!important breaks the natural order of the cascade and, when abused, can lead to maintenance and specificity nightmares. There are few use cases for !important, for example: temporarily testing or debugging CSS issues, overriding certain inline styles when you have no control over the HTML, and aiding accessibility –– just be careful with it.

Excessive Markup

Look for unnecessary use of HTML tags being used for layout:

<p><h4>UX – User Experience Design</h4></p>

There’s no need to wrap the block-level h4 in a p. If you’re using the <p> to give the <h4> extra margins or padding, that needs to be solved in the CSS instead.

IDs Instead of Classes

Avoid using an ID wherever you can use a class. IDs are heavy on specificity and cannot be reused. The nav ID shown below can only be used once in a page.

<ul id=”nav”>


What if you need to add a nav component? Use classes instead:

<ul class=”main-nav  nav”>


<ul class=”footer-nav  nav”>


.nav a {

display: block;

color: white;

padding: 5px;


.main-nav a {

border-bottom: 1px solid;

font-size: 1.1em;


.footer-nav a {

border-bottom: 1px dotted grey

font-size: .85em;


It’s best to use IDs as JavaScript hooks or as fragment identifiers in a page. Certainly avoid using one ID for styling, JavaScript, and as a fragment identifier. Doing so will make your architecture fragile because you’re setting up dependencies among CSS, JavaScript, and the fragment identifier.

Closing Thoughts

Front-end code that is poorly thought-out can be a strain on maintenance and development in the long run. When writing code, your goal should be making sure that it’s reusable, maintainable, and scalable. Your CSS should also be predictable, so if you need to update or add new components, they shouldn’t affect other parts of your site.

Keep in mind that at some point your site or application will need to scale, which might require more developers working on and maintaining the code. That’s why it’s important to write code that can be easily managed by designers and developers who are looking at our code for the first time.

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Why You Need to Convert PSD to HTML using Bootstrap?


If you are a web designer then you are aware of PSD and its importance in your life. And, if you do not know about PSD then just consider it as a basic tool of web designing. It is a proprietary file that is basically utilized in the design to code process of web designing.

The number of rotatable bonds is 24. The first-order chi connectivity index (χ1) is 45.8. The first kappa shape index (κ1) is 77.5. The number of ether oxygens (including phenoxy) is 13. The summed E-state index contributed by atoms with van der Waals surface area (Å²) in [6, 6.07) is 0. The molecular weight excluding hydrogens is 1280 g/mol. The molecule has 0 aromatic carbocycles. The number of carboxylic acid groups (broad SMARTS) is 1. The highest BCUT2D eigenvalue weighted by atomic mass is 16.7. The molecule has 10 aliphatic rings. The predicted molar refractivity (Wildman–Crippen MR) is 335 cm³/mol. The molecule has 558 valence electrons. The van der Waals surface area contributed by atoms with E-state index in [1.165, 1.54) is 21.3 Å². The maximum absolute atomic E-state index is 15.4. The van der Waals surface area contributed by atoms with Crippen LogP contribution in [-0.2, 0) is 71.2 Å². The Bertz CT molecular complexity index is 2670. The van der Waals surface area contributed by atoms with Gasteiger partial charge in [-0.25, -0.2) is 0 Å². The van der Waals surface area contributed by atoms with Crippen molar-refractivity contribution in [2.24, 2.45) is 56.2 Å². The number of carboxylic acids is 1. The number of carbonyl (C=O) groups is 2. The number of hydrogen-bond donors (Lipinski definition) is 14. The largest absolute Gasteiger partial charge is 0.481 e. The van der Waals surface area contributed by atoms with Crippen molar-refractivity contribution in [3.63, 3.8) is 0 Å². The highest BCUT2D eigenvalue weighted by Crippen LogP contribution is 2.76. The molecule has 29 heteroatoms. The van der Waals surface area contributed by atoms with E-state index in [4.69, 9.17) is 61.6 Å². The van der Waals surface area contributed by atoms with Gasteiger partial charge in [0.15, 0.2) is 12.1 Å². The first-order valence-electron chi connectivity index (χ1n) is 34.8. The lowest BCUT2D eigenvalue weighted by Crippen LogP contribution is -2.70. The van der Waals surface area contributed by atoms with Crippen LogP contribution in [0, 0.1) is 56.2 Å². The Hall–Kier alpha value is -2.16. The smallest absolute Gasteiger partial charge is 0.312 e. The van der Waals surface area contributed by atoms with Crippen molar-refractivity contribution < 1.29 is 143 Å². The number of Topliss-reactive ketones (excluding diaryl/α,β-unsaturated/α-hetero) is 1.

It is easy to edit image layers while utilizing PSD file format. Designer can’t edit the layers of image after he/she completes the image and convert it into a non-propriety file such as .GIF, .JPEG or .TIFF.

Web designers whether beginner or experienced, must know how to convert PDF to HTML to design creative and responsive websites. If they do the conversion using CSS Code then this conversion provide them more detailed and easy ways to create site more accessible.

Writing CSS code is not at all a simple task and for that you need a competent framework. Now, it is easy for you to do this task through Twitter Bootstrap. It is an efficient combination of HTML, JS and CSS from Twitter. Bootstrap is a best invention of Twitter which is now widely used to create innovative and responsive, cross browser compatible and more user friendly websites without any problem.

Bootstrap is the latest, intuitive and most favorable framework in the current market trends among web designers all over the world because as you know that to convert PSD to HTML is very important part of website designing. So, you just need to search for professional, reliable and experienced company such as Only PSD 2 HTML to convert PSD to HTML.

You can extent your images by utilising Bootstrap with your customised requirement. Bootstrap provide a facility of Fluid Grid feature that makes image scaling much easier and hassle free to its users. You can use 12 Column Grid that helps you to put responsive features together to the site. It is compatible with almost all image modes like RGB, Duotone, Bitmap, Lab, Multichannel, Grayscale, Indexed Color, and CMYK. It supports from channels to multilevel information and from clipping paths to transparency levels.

Now, the question arise in your mind that why you should go with the Twitter Bootstrap than others. All the above benefits of bootstrap make it different from other frameworks. The main benefit of it is that it is more responsive, efficient and powerful mobile first front-end framework with some great features for fast and easy web development. Using Bootstrap, you can create well documented and detailed CSS code.

If you are looking to create the pixel perfect, user friendly and very responsive website then choose a reliable firm. Get a reliable PSD to HTML using Bootstrap or PSD to Bootstrap service provider company – Only PSD 2 HTML.